The deadline for depositing old currency notes of Rs 500 and Rs 1,000 ended on Thursday, with queues outside banks and ATMs thinning considerably on the last day.
Bankers said most people had already deposited their old currency notes, especially after the government announced in the third week of December that deposits of above R 5,000 in banned banknotes can be made only once till December 30.
“Though the decision was revoked later, it sent a message out to the people that the government may stop accepting old notes anytime. Therefore, the number of people coming to exchange demonetised tenders decreased substantially in the last three-four days,” said a senior official of State Bank of India.
Some officials also suggested that the banks witnessed lesser crowds as people did not have a lot of money left in their accounts by the end of the month.
Bankers in most parts of Delhi said that there were very few people waiting on Thursday, the last day to get old notes changed.
The lack of queues in the last few days, however, came as a boon for some residents, like Aruna Sinha.
Sinha, a resident of Saket, was among the handful who turned up at State Bank of India’s branch in south Delhi to exchange old notes on Thursday.
“I had Rs 2,000 in old notes with me, which I had thought I will use at a Metro station, but couldn’t. I had so long avoided coming to a bank fearing long queues. Today, I finally mustered courage to come and luckily the queue was short,” Sinha said.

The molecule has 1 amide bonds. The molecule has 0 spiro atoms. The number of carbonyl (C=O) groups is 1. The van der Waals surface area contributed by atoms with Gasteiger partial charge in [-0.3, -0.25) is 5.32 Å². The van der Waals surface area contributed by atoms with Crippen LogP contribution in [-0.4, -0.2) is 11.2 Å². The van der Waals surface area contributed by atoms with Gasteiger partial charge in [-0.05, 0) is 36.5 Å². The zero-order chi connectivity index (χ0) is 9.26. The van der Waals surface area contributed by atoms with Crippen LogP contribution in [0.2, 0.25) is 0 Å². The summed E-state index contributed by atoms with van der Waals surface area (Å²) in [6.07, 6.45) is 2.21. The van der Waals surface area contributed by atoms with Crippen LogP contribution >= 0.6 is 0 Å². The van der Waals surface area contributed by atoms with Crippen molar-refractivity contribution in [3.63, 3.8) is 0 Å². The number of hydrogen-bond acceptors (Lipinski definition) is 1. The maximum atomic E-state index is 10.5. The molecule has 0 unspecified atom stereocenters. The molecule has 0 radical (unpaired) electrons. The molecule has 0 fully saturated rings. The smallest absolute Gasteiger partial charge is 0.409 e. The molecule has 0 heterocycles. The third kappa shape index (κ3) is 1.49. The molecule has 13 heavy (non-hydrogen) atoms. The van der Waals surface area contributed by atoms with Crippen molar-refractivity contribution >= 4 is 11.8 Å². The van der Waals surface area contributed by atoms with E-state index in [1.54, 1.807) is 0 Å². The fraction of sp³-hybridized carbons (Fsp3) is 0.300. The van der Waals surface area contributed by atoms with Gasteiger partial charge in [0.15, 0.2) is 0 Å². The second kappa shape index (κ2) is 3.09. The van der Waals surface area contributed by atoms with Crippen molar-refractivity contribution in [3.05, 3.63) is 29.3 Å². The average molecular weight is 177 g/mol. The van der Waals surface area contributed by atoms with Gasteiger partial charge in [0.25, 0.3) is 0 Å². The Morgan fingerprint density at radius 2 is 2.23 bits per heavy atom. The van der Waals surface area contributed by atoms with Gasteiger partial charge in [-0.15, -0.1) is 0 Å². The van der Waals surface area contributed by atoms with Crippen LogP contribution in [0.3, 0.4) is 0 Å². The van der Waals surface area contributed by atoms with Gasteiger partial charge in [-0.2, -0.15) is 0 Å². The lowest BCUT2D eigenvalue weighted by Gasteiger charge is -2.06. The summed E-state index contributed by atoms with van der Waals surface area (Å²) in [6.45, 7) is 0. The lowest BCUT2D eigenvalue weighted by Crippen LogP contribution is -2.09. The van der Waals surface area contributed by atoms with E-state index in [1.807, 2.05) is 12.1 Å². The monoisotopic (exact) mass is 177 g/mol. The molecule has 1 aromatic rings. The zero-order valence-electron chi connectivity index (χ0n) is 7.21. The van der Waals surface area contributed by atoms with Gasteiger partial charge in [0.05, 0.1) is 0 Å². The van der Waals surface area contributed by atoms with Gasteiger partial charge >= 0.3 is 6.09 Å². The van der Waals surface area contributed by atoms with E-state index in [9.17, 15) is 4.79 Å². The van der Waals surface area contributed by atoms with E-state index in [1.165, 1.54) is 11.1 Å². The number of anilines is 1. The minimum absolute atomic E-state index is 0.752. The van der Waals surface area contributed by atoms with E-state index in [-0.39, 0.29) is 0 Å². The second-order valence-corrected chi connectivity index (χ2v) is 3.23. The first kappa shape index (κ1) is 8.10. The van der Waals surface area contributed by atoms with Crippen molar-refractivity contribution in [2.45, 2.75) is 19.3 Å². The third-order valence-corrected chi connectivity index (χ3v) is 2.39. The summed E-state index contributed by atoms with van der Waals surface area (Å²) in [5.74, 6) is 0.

A senior official of Corporation bank in North Delhi said that he got just Rs 35,000 in the form of old notes, which is the least since the demonetisation drive was announced on November 8.
Residents, however, still can get their old notes exchanged through designated RBI counters till March 31, provided they have valid reasons for not having deposited defunct notes in their accounts earlier.
A senior official of Reserve Bank of India said people can get their notes exchanged at Reserve Bank of India’s 29 branches in different states of India.
At ATMs: Small queues, no cash
A number of ATMs in the city too witnessed shorter queues. The average waiting time in some areas, however, was still as high as 30 minutes.
Although the overall situation at banks improved, many ATMs were still out of cash most time of the day.
Sources say that restrictions on withdrawal of cash from banks and ATMs are likely to continue beyond December 30.
After the demonetisation drive was announced on November 8, the government had fixed a limit of Rs 24,000 per week on withdrawal from bank accounts and Rs 2,500 per day from ATMs in view of the currency crunch.
Sources said the restrictions on withdrawal of cash from banks and ATMs are likely to continue beyond December 30.
In ATMs around Connaught Place, queues were thin with less than five people waiting at some places. However, in East Delhi neighbourhoods such as Mayur Vihar and New Ashok Nagar, the queues were comparatively longer with waiting time of up to half-an-hour. At ATMs in Saket and adjoining area too longer queues was the norm at most ATMs.